Since I believe that Luke was probably written before the Testimonium, I think that Josephus probably wrote the Testimonium based on Luke 24, rather than the alternative of an interpolator knowing of the chiastic structure and then deliberately crafting the Testimonium to either (A) antithetically parallel the Paulina story in a way that just *happens* to match Luke 24, or (B) match Luke 24 in a way that just *happens* to antithetically parallel the Paulina story without Josephus intending the Paulina story to antithetically parallel the gospel story.

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Re: What is the real relationship between the Testamonium and the stories of Paulina and Fulvia?

Post by Ken Olson » Sat Feb 09, 2019 8:52 pm

rakovsky wrote:
Wed Feb 06, 2019 7:34 am
Ken,
I pick up on coincidences more than some people do.
You do; but perhaps you draw more incorrect inferences by overinterpreting data that are, in fact, coincidences, than do people who apply better critical judgment than you do. I was tempted to refer to what you're doing as parallelomania, but I think actually the body of work Samuel Sandmel was criticizing when he popularized the term parallelomania, such as comparisons of the similarities between the early chapters of Romans and the book of Wisdom, was far more soundly based than what you're doing.
For example, the coincidences involved in the story of Secret Mark convinced me that it was a forgery;Prof. M.Smith had already published on religious topics involved homosexuality, forbidden sexual teachings, secretive Jewish rituals, Clement of Alexandria and debates on whether Clement promoted lying for the Church, Mark and the mystery of the kingdom, had photographed very many 18th c. Greek handwritten manuscripts, had a notated compendium of Clement's vocabulary, and theorized that Christians had secretive rituals analogous to the Jewish ones. But some others think that the coincidences that I see between M.Smith's prior work and the document that he claimed to find don't suggest that he crafted it. We don't have any direct, undisputed evidence of forgery: no explicit admission by M.Smith that he forged it or anyone who witnessed it, and there are disputes between handwriting experts on whether the script looks like a modern forgery.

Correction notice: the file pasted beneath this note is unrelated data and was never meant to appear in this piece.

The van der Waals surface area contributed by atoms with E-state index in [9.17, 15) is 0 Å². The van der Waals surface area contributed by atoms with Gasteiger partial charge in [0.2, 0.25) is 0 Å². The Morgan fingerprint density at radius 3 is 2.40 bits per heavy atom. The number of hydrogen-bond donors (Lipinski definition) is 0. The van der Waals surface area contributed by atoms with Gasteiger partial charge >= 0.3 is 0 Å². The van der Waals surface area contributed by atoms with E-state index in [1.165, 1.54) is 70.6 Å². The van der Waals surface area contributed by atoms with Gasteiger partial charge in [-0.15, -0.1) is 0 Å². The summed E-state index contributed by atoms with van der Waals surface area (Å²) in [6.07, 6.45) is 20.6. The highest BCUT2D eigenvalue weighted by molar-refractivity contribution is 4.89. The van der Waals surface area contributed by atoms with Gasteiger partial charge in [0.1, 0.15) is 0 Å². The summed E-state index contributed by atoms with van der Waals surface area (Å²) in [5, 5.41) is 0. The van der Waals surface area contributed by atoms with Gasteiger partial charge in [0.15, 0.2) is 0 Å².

Noted.
The same is true regarding the story of early Christianity and Antiquities 18:3. The coincidences that I see are numerous enough to convince me,
No, there is something else going on with your theory on the Testimonium. You're not just making a probability out of a possibility. Your method doesn't test the possibility you've suggested, it guarantees that you will find lots of positive results and no negative ones. You start with the theory the Testimonium is authentic and go and look for supporting evidence in the form of coincidences (or similarities or parallels) between pericopes. You seem to think the usual number of parallels you can find between texts is zero, but it's not. Any two pericopes are likely to have a number of similarities. And if you keep the bar for what counts as a similarity low, the number of similarities goes up. Second, you not only count similarities, but also "antithetic parallels" which allows you to pretty much double the number of parallels as it allows you to add dissimilarities to the number of similarities.